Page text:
Looking for a sure-fire way to make your colleagues roll their eyes? Just announce you’re about to add animations to a PowerPoint slide deck.
We’ve all heard the admonishments, and many of us have even seen the worst practices in action. “Thou shalt not animate slides” is today a virtual commandment in workplaces worldwide.
Which is a shame.
Because nothing breaks down “death by PowerPoint” like simple, subtle animation.
Deployed intelligently, including small movements in your PowerPoint, Keynote, or Google Presentation slides can help you direct your audience’s focus to what’s important, and help you build a story step-by-step as you present.
The ability to use animation skillfully to help your audience focus and understand your slides is especially critical when you intend to record your presentation. While presentation video is a great way to share ideas, it raises the bar for presenters, since you likely won’t be in the room to resolve any possible points of confusion.
And that’s where adding simple animations can help.
So what’s the right way to use animations in a recorded presentation?
According to PowerPoint Ninja, the key is to create slides that display your information in small, digestible chunks, through a technique called “content staging.” The goal of staging content is to sustain the audience’s attention by revealing your content over multiple steps within a single slide, ensuring that the viewer always stays with you rather than reading ahead.
Here’s what simple content staging looks like, from one our own presentations comparing an existing design concept with a proposed new treatment:
Notice that a simple “Fade In” animation clearly sets up the dichotomy, allowing the viewer to look at one set first before comparing to the other. It’s an effective way to show the comparison.
Animation becomes especially useful in your recorded presentation when you want to help your audience follow along with a specific line of thinking. As Smarterer notes, “using custom animations, you can control how the content is displayed to the audience so as to not overwhelm them and help them to follow your train of thought.”
On these more complicated slides, you want to take advantage of timing and movement to simplify the message. Using another example from our own materials, let’s look at one way to highlight a list of features that might otherwise be difficult to see if presented all at once.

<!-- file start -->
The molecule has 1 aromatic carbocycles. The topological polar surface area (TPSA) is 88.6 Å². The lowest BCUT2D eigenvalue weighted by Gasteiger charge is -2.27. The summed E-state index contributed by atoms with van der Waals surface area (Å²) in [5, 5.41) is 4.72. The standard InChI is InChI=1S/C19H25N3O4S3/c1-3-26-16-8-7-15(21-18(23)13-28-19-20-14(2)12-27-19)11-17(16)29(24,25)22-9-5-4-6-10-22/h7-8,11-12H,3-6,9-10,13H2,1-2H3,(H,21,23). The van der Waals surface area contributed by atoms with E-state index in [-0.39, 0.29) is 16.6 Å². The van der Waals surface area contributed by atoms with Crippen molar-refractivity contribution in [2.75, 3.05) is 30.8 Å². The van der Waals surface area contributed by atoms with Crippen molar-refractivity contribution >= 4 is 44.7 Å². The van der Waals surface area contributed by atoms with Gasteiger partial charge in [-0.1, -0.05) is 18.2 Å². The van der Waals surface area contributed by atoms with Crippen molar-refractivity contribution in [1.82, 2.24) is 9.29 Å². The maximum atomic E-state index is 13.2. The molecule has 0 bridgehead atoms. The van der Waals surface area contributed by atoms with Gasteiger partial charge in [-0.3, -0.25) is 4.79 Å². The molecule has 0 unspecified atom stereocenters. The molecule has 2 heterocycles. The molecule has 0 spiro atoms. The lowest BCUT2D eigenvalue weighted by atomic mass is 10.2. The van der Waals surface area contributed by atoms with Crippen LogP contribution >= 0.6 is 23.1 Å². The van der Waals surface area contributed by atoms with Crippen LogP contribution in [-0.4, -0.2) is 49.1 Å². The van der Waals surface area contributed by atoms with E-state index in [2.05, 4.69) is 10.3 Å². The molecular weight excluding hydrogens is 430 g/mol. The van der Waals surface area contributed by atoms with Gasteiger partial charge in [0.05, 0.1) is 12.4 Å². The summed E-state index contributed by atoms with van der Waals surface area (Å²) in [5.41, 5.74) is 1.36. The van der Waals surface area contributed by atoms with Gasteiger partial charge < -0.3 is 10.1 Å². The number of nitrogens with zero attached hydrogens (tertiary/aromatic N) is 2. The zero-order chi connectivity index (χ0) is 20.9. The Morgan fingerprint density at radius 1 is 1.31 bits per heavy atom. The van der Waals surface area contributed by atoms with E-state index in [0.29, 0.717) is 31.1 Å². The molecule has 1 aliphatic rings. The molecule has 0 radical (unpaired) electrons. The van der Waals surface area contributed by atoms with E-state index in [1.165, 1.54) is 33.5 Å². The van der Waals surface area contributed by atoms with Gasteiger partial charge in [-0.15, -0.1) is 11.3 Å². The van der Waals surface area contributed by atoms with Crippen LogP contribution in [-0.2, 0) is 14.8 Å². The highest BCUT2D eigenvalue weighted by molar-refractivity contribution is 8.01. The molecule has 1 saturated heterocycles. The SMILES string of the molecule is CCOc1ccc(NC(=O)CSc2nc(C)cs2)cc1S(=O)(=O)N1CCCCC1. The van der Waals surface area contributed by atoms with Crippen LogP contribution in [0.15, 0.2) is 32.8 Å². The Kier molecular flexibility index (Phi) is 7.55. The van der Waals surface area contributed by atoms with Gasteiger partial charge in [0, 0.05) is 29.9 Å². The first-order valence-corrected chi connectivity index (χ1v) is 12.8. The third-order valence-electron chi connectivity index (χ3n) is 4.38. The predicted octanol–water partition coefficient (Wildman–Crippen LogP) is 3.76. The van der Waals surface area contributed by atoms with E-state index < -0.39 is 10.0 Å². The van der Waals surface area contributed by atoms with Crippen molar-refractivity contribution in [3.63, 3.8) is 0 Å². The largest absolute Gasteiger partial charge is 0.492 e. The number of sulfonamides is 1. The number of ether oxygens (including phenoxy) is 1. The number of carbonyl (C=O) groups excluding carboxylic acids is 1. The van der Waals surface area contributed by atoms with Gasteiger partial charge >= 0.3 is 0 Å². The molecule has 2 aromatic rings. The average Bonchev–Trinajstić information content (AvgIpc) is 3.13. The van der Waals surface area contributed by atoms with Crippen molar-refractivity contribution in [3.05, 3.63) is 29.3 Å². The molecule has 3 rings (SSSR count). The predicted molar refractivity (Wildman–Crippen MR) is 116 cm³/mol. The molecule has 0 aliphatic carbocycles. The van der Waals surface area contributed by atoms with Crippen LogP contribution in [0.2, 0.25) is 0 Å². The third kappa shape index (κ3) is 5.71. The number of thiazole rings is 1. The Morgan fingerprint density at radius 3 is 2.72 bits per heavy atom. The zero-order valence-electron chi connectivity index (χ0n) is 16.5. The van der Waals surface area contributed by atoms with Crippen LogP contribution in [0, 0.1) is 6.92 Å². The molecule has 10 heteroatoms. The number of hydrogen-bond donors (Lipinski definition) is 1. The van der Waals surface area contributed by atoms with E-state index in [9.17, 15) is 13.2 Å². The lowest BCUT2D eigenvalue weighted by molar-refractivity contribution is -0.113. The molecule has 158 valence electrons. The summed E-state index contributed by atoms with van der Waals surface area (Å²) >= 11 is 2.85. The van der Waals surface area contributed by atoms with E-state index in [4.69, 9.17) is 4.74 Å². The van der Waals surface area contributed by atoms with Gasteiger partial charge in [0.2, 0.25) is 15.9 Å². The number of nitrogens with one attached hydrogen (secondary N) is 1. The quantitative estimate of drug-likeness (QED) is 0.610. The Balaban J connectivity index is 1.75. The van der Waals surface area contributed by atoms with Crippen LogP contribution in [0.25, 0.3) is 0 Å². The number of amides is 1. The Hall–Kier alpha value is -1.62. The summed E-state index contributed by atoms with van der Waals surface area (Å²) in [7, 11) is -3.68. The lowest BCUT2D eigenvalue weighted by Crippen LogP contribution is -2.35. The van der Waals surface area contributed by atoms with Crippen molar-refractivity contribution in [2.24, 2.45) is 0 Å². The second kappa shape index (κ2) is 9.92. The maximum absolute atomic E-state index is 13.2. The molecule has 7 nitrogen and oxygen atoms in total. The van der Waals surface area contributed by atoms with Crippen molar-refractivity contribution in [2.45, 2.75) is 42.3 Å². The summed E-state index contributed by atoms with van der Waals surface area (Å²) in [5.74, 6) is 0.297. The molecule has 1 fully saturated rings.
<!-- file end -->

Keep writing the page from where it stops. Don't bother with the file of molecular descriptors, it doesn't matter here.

When recording a presentation, the key to great animations is simplicity
There are three types of animations: Entrance, Emphasis, and Exit. And while PowerPoint especially presents no shortage of options for each, we’ve found it’s best to stay simple when producing your slides.
Animation Options in PowerPoint 2010
Here are some of our favorite slide animations:
Fade — which brings your object in or out in a way that’s noticeable but not sudden
Wipe — which creates just enough movement to effectively catch a viewer’s eye — which is especially valuable if they’re likely to be looking elsewhere on screen
Disappear — The single best tool for killing clutter. Each time you animate in a new step or object, use disappear to remove the previous objects to ensure viewers don’t get confused (for an example, we used disappear in moving the colored boxes around in the second example above).
Online presentations are becoming increasingly popular in organizations for all sorts of uses — from training and onboarding to communications, sales enablement, and even social learning.
There’s no easier way to record and share online presentations than with Panopto. With just a few clicks Panopto can record your slides, your screen — with full animations — and even your webcam or other additional video inputs, enabling you to share any idea with anyone, and always get the right angle.